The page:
Las Vegas police shot and killed two men in unrelated incidents Monday morning, a rarity for the Metropolitan Police Department that has occurred only one other time in 20 years.
In the first shooting, an officer shot a 32-year-old man who attacked police with a pointed wooden walking stick after shots from a Taser stun gun and bean bag shotgun failed to stop him, authorities said.
Less than five hours later, police fatally shot a 23-year-old who tried to rob a bar and held the bartender hostage with a knife, police said.
The only other time Las Vegas police shot and killed two people on the same day was on Jan. 2, 2006, when officers confronted two gun-wielding men in unrelated incidents within minutes of each other.
Monday's events come at a time when the agency and the coroner's inquest process used to probe fatal officer-involved shootings are under scrutiny after two deadly encounters that sparked controversy earlier this year.
Capt. Pat Neville said officers often have to make split-second decisions during violent confrontations, and "sometimes officers have to make decisions we'd like not to make."
The first of Monday's deadly encounters happened about 5:50 a.m. outside the Speedee Mart, 3011 E. Desert Inn Road, at the intersection of McLeod Drive.
Officers responding to a domestic argument found Anthony James Brenes, who began swinging his walking stick at them in the parking lot, officer Marcus Martin said.
The officers used a Taser and a bean bag shotgun to try to stop Brenes. When those failed, an officer fired one fatal shot, Martin said. Brenes died at the scene.
According to court records, Brenes was arrested twice in the past two years for domestic battery, most recently in September.
In January 2009 he was arrested for assault with a deadly weapon after threatening Carl's Jr. restaurant employees with a sword, police records show.
The employees overheard Brenes telling his crying wife, Lydia Vasquez, to "shut up," according to his arrest report.
When an employee asked what was going on, Brenes pulled a sword from an orange blanket, looked at the employee "with a blank stare and brought back the sword in a spear-like fashion" as if he were going to throw it at the employee, the report said.
An employee later told police he "thought the sword was a crutch-like object before realizing it was a sword," the report said.
Brenes and Vasquez left the restaurant near University Medical Center and were stopped by police a few minutes later. When the officers told him to lie on the ground, he dropped the sword and advanced toward the officers, who grappled him to the ground and handcuffed him, the report said.
Vasquez told police that Brenes was "defending her from evil people" before she was detained for a mental health evaluation, the report said.
Brenes pleaded guilty to carrying a concealed weapon, a gross misdemeanor, and was sentenced to two years' probation.
About five hours after Brenes' fatal confrontation with police, officers were called to the PT's Pub at 2280 S. Nellis Blvd., at the corner of Sahara Avenue, for a robbery.
When officers arrived shortly after 10:30 a.m., the 23-year-old man was inside holding the female bartender hostage with a knife, Neville said.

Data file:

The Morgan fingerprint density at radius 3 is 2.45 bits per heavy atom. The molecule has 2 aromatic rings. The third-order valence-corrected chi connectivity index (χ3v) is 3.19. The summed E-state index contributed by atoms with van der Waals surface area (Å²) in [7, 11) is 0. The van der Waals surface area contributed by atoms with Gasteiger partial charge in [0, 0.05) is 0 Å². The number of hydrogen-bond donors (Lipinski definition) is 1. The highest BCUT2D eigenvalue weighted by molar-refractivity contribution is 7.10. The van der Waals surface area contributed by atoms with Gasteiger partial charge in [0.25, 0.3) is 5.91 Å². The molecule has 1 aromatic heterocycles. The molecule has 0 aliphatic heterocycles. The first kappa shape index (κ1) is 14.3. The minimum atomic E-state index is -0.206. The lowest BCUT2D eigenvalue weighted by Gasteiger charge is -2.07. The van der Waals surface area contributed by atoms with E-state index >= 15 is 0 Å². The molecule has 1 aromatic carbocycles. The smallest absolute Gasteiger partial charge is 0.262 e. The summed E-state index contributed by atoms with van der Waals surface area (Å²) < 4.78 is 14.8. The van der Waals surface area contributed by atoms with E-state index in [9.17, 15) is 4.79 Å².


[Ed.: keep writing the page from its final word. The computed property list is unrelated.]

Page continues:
Three officers shot the man after he refused to comply with commands, Neville said. The man, whose name was not immediately available, was taken to the hospital, where he died.
One of the bar's customers also was hospitalized after the robber hit him over the head with a beer bottle, Neville said. Detectives were interviewing witnesses and reviewing video to determine what happened, but Neville said the officers "probably did what they had to do."
Shortly after the shooting, a tearful Ashley Irvin pulled up looking for answers. She said her mother, Pam Irvin, was the bartender.
She said her mother, who was not seriously hurt in the ordeal, had worked the same shift at the bar for years to help support her three children. She always felt safe there, she said.
"She's well known and well liked," Ashley Irvin said. "It's a shame someone would do something like that."
Monday's shootings brought the Metropolitan Police Department's yearly total to 25. Today Clark County commissioners will discuss a report from a panel that reviewed the coroner's inquest and recommended changes to the fact-finding process, which presents witness testimony and evidence from officer-involved shootings in open court.
Critics have called the hearings, which are conducted by deputy district attorneys, biased toward police. Family members of the deceased and other interested parties who want to ask questions must submit them in writing to the presiding Las Vegas justice of the peace, who decides whether to ask them to the witnesses.
Among the panel's recommendations is to appoint an independent lawyer to represent the family and question witnesses directly. A police union attorney would be able to do the same.
Commissioners formed the panel in the wake of two inquests in which juries found police justified in deadly shootings of two men: Trevon Cole, a small-time marijuana dealer who was unarmed when he was killed in his apartment; and Erik Scott, who was fatally shot outside a Summerlin Costco store after pulling his holstered handgun toward police officers.
A polarized mixture of law enforcement officials, legal experts, activists and the coroner sat on the panel.
The commission will hear from the public on Dec. 7 and decide which suggestions, if any, to adopt.
Review-Journal reporter Lawrence Mower contributed to this report. Contact reporter Brian Haynes at bhaynes@ reviewjournal.com or 702-383-0281.